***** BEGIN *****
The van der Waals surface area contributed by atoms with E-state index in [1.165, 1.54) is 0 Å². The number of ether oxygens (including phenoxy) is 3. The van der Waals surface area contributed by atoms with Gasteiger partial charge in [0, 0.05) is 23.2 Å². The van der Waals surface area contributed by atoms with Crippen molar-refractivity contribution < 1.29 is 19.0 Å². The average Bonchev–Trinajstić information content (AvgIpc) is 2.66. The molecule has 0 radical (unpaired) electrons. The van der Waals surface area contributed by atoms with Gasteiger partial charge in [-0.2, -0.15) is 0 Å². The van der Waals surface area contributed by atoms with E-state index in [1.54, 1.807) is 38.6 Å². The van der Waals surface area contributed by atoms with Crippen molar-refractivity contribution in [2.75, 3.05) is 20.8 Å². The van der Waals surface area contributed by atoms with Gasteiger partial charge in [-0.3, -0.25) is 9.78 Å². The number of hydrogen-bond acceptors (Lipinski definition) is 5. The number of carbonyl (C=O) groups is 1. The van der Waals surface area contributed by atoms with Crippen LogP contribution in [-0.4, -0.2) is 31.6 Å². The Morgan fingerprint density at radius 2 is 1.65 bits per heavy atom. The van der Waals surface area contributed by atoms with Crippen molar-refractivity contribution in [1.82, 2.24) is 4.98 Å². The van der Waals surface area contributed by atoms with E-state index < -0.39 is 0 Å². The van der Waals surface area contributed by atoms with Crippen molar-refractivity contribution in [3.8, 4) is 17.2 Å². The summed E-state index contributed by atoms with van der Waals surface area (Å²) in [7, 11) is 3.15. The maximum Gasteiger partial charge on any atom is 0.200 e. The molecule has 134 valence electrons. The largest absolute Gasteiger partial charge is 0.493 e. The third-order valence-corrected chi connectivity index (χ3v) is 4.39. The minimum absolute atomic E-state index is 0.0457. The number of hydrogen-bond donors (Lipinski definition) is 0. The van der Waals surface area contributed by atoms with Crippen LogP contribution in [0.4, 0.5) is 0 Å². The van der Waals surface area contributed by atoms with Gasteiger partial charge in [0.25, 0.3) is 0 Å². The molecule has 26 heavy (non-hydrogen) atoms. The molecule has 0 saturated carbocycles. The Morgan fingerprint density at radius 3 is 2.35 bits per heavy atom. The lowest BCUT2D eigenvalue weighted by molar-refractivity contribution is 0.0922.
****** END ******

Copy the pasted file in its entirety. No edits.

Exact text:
The van der Waals surface area contributed by atoms with E-state index in [1.165, 1.54) is 0 Å². The number of ether oxygens (including phenoxy) is 3. The van der Waals surface area contributed by atoms with Gasteiger partial charge in [0, 0.05) is 23.2 Å². The van der Waals surface area contributed by atoms with Crippen molar-refractivity contribution < 1.29 is 19.0 Å². The average Bonchev–Trinajstić information content (AvgIpc) is 2.66. The molecule has 0 radical (unpaired) electrons. The van der Waals surface area contributed by atoms with Gasteiger partial charge in [-0.2, -0.15) is 0 Å². The van der Waals surface area contributed by atoms with E-state index in [1.54, 1.807) is 38.6 Å². The van der Waals surface area contributed by atoms with Crippen molar-refractivity contribution in [2.75, 3.05) is 20.8 Å². The van der Waals surface area contributed by atoms with Gasteiger partial charge in [-0.3, -0.25) is 9.78 Å². The number of hydrogen-bond acceptors (Lipinski definition) is 5. The number of carbonyl (C=O) groups is 1. The van der Waals surface area contributed by atoms with Crippen LogP contribution in [-0.4, -0.2) is 31.6 Å². The Morgan fingerprint density at radius 2 is 1.65 bits per heavy atom. The van der Waals surface area contributed by atoms with Crippen molar-refractivity contribution in [1.82, 2.24) is 4.98 Å². The van der Waals surface area contributed by atoms with E-state index < -0.39 is 0 Å². The van der Waals surface area contributed by atoms with Crippen molar-refractivity contribution in [3.8, 4) is 17.2 Å². The summed E-state index contributed by atoms with van der Waals surface area (Å²) in [7, 11) is 3.15. The maximum Gasteiger partial charge on any atom is 0.200 e. The molecule has 134 valence electrons. The largest absolute Gasteiger partial charge is 0.493 e. The third-order valence-corrected chi connectivity index (χ3v) is 4.39. The minimum absolute atomic E-state index is 0.0457. The number of hydrogen-bond donors (Lipinski definition) is 0. The van der Waals surface area contributed by atoms with Crippen LogP contribution in [0.4, 0.5) is 0 Å². The van der Waals surface area contributed by atoms with Gasteiger partial charge in [0.25, 0.3) is 0 Å². The molecule has 26 heavy (non-hydrogen) atoms. The molecule has 0 saturated carbocycles. The Morgan fingerprint density at radius 3 is 2.35 bits per heavy atom. The lowest BCUT2D eigenvalue weighted by molar-refractivity contribution is 0.0922.